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Air passenger duty is a tax on passenger flights from UK airports. It was first introduced in 1994 and was mainly designed to raise money, rather than for environmental reasons. But it has also been seen by some as having potential environmental benefits by discouraging people from taking certain flights.

How much is it?

How much air passenger duty adds to the cost of your ticket depends roughly on the distance of the flight and in which class you fly.

First there are two bands:

  • for flights from the UK to a country whose capital city is less than 2,000 miles from London
  • for flights from the UK to a country whose capital city is more than 2,000 miles from London

Within each band, there are three rates based on how much space your seat takes up, and therefore how many passengers can fit in the plane.

  • a reduced rate is charged for people flying in the lowest class available on that plane, with seat space of less than 40 inches: £13 for shorter flights and £78 for longer flights
  • a standard rate is charged for any other class where the seat space is more than 40 inches: £26 for shorter flights and £172 for longer flights
  • a higher rates applies to planes with fewer than 19 seats: £78 for shorter flights and £515 for longer flights

The tax on longer-haul flights, but not shorter ones, will go up this April.

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Long-haul direct flights from Northern Ireland and all flights from airports in the Scottish Highlands and Islands are exempt from air passenger duty. In 2016 the Scottish Parliament gained new powers to change or scrap the tax for flights from all Scottish airports, but it has not yet done so.

How much does it raise?

Air Passenger Duty raised an estimated £3.7bn in the last financial year.

This money goes into a general pot in the Treasury – it is not ring-fenced to be spent on anything in particular like aviation infrastructure or environmental projects.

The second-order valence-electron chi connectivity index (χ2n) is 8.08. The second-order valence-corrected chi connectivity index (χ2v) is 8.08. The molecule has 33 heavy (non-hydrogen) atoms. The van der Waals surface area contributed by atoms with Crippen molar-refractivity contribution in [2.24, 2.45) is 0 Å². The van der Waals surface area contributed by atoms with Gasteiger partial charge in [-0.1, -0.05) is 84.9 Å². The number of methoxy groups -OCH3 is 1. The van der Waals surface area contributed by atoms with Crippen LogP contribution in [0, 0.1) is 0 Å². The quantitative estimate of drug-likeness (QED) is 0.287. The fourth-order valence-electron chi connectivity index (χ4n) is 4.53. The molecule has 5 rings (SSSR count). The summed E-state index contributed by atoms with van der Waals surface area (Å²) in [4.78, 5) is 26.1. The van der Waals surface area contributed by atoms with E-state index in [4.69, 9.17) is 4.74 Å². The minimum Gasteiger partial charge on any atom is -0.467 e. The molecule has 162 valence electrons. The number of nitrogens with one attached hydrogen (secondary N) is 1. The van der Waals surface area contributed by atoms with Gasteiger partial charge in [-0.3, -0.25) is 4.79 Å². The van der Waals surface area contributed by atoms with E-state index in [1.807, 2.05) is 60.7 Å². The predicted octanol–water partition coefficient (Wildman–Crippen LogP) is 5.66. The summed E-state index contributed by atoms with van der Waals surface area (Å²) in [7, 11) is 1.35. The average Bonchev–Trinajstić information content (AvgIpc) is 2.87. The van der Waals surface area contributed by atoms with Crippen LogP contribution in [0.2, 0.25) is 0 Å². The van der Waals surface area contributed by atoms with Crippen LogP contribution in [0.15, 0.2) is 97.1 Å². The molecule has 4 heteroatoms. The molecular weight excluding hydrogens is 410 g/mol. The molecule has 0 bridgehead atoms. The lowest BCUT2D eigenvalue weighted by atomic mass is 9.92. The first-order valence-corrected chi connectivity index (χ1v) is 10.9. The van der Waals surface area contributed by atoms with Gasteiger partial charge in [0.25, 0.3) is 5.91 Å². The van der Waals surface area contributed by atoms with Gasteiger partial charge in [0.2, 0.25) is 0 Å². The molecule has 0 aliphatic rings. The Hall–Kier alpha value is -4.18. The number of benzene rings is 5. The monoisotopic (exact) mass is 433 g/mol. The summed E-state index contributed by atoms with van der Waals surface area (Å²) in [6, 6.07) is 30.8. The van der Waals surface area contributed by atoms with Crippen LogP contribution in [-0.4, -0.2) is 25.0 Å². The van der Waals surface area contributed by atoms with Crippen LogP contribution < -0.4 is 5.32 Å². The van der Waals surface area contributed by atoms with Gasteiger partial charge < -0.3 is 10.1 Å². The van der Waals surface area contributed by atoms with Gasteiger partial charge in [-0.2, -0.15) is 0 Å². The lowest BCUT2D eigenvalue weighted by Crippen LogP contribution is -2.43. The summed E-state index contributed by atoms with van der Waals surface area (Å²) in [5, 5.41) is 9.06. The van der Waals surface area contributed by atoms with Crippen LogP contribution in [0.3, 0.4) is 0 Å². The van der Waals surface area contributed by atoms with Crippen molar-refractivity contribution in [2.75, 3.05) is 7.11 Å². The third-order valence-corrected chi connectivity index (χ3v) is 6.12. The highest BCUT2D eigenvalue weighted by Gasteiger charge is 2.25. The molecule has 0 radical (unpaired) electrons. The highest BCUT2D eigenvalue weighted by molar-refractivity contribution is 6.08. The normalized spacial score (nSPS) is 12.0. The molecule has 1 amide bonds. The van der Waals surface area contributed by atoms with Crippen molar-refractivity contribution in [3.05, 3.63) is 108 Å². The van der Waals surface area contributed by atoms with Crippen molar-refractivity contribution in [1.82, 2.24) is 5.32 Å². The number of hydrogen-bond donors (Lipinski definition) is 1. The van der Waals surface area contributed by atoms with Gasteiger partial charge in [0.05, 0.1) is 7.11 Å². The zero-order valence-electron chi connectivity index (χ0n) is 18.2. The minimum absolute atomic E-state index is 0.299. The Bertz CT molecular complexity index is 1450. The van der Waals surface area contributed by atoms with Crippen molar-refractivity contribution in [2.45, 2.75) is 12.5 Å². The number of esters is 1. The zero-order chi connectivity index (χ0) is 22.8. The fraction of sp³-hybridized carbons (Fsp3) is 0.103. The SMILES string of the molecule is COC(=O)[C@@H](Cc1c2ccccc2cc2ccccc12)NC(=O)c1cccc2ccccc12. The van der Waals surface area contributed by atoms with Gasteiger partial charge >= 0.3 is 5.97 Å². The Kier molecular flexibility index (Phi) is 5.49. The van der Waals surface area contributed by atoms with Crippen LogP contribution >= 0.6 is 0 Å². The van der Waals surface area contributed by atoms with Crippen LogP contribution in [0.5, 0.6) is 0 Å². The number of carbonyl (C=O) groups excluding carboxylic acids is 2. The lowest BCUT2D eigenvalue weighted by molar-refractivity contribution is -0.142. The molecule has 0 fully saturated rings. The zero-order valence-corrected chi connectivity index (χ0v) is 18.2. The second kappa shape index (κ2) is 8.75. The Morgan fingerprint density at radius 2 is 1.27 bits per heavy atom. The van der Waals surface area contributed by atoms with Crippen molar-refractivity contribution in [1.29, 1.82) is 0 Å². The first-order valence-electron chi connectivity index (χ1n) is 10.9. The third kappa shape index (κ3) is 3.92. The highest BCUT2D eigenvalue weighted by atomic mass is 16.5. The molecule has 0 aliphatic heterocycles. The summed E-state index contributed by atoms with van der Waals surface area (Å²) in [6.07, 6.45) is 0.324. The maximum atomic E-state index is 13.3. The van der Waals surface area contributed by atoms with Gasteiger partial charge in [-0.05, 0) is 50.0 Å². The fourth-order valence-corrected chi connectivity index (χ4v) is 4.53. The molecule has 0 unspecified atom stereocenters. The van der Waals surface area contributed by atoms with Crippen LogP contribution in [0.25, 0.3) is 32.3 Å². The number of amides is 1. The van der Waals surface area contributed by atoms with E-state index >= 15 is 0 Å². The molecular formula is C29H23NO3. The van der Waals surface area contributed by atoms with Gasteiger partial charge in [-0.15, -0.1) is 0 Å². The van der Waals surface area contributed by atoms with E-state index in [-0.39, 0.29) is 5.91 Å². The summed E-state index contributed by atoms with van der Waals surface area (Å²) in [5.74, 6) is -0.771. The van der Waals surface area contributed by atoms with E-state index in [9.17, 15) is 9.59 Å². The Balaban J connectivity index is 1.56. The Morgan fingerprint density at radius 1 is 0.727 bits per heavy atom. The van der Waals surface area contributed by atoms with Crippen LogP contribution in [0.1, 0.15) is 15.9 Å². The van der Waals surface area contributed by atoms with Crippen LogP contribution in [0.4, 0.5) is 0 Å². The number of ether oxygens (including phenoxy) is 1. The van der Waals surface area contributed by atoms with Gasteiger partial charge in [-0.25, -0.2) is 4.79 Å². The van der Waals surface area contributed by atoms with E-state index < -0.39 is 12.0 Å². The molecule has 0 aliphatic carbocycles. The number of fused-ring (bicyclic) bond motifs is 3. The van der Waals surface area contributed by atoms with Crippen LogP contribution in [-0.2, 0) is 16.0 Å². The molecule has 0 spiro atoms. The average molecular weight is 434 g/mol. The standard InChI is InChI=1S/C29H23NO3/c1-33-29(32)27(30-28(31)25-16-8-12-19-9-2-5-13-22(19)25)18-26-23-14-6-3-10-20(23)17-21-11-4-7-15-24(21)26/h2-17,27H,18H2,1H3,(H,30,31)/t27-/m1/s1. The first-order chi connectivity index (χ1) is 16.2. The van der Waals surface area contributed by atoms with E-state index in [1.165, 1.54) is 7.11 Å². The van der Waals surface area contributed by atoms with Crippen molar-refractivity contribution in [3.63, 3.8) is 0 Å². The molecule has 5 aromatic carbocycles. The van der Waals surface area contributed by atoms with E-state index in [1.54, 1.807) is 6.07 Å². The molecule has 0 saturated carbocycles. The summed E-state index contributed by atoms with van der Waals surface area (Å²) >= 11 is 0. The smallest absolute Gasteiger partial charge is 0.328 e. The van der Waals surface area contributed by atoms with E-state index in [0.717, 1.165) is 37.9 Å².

Does it make people fly less?

It is a general rule that if you increase the cost of something, after a certain point fewer people will buy it.

But how much you have to change the price of something to start to affect people’s behaviour varies according to the product.

So the question is, will the added cost of air passenger duty be enough to put a significant number of people off flying? And the answer, unhelpfully, is a matter of dispute.

In 2015 trade body Airlines UK, which wants the tax to be scrapped, commissioned research from consultancy PWC. It found that the tax suppressed demand for flights by 10%.

So according to that research, the tax does discourage a significant group of people from flying.

What about the government’s own research?

In July 2003, in answer to a question in Parliament, the government said that when the tax was introduced its “principal purpose was to raise revenue from the aviation industry but with the anticipation that there would be environmental benefits through its effect on air traffic volumes”.

But in April 2005, HM Customs analysis suggested changes in air passenger duty rates around that time had not significantly changed behaviour, concluding that “air travel has proven relatively unresponsive to changes in price”.

When bringing in further changes which would lower fares for some long-haul flights in 2014, it said for every 10% the price of flights increased, there was an estimated 6% reduction in the numbers of people buying flights.

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